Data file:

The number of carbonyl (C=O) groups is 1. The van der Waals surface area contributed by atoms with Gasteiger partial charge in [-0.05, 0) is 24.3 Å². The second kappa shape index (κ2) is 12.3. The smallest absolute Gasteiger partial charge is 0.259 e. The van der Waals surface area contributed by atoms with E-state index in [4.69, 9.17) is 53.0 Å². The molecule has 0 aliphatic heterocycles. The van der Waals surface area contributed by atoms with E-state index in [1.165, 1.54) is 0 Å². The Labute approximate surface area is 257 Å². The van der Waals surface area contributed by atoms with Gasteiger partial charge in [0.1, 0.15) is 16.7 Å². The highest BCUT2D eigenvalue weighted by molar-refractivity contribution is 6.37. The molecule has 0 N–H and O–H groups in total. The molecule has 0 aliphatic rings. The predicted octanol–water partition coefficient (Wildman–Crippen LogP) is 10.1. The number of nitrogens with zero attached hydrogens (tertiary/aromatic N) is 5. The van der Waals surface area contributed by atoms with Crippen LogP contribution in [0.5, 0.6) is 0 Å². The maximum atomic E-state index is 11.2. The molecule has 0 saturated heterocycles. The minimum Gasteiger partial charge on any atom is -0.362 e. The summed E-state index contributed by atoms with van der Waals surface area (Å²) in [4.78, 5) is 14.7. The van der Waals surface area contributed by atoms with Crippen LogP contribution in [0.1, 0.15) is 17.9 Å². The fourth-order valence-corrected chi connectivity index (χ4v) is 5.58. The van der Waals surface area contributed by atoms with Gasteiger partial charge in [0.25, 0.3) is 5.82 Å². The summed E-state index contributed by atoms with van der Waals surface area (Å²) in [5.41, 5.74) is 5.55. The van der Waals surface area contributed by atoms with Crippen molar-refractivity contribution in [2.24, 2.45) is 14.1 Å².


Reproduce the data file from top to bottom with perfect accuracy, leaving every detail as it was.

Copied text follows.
The number of carbonyl (C=O) groups is 1. The van der Waals surface area contributed by atoms with Gasteiger partial charge in [-0.05, 0) is 24.3 Å². The second kappa shape index (κ2) is 12.3. The smallest absolute Gasteiger partial charge is 0.259 e. The van der Waals surface area contributed by atoms with E-state index in [4.69, 9.17) is 53.0 Å². The molecule has 0 aliphatic heterocycles. The van der Waals surface area contributed by atoms with E-state index in [1.165, 1.54) is 0 Å². The Labute approximate surface area is 257 Å². The van der Waals surface area contributed by atoms with Gasteiger partial charge in [0.1, 0.15) is 16.7 Å². The highest BCUT2D eigenvalue weighted by molar-refractivity contribution is 6.37. The molecule has 0 N–H and O–H groups in total. The molecule has 0 aliphatic rings. The predicted octanol–water partition coefficient (Wildman–Crippen LogP) is 10.1. The number of nitrogens with zero attached hydrogens (tertiary/aromatic N) is 5. The van der Waals surface area contributed by atoms with Crippen LogP contribution in [0.5, 0.6) is 0 Å². The maximum atomic E-state index is 11.2. The molecule has 0 saturated heterocycles. The minimum Gasteiger partial charge on any atom is -0.362 e. The summed E-state index contributed by atoms with van der Waals surface area (Å²) in [4.78, 5) is 14.7. The van der Waals surface area contributed by atoms with Crippen LogP contribution in [0.1, 0.15) is 17.9 Å². The fourth-order valence-corrected chi connectivity index (χ4v) is 5.58. The van der Waals surface area contributed by atoms with Gasteiger partial charge in [0.25, 0.3) is 5.82 Å². The summed E-state index contributed by atoms with van der Waals surface area (Å²) in [5.41, 5.74) is 5.55. The van der Waals surface area contributed by atoms with Crippen molar-refractivity contribution in [2.24, 2.45) is 14.1 Å².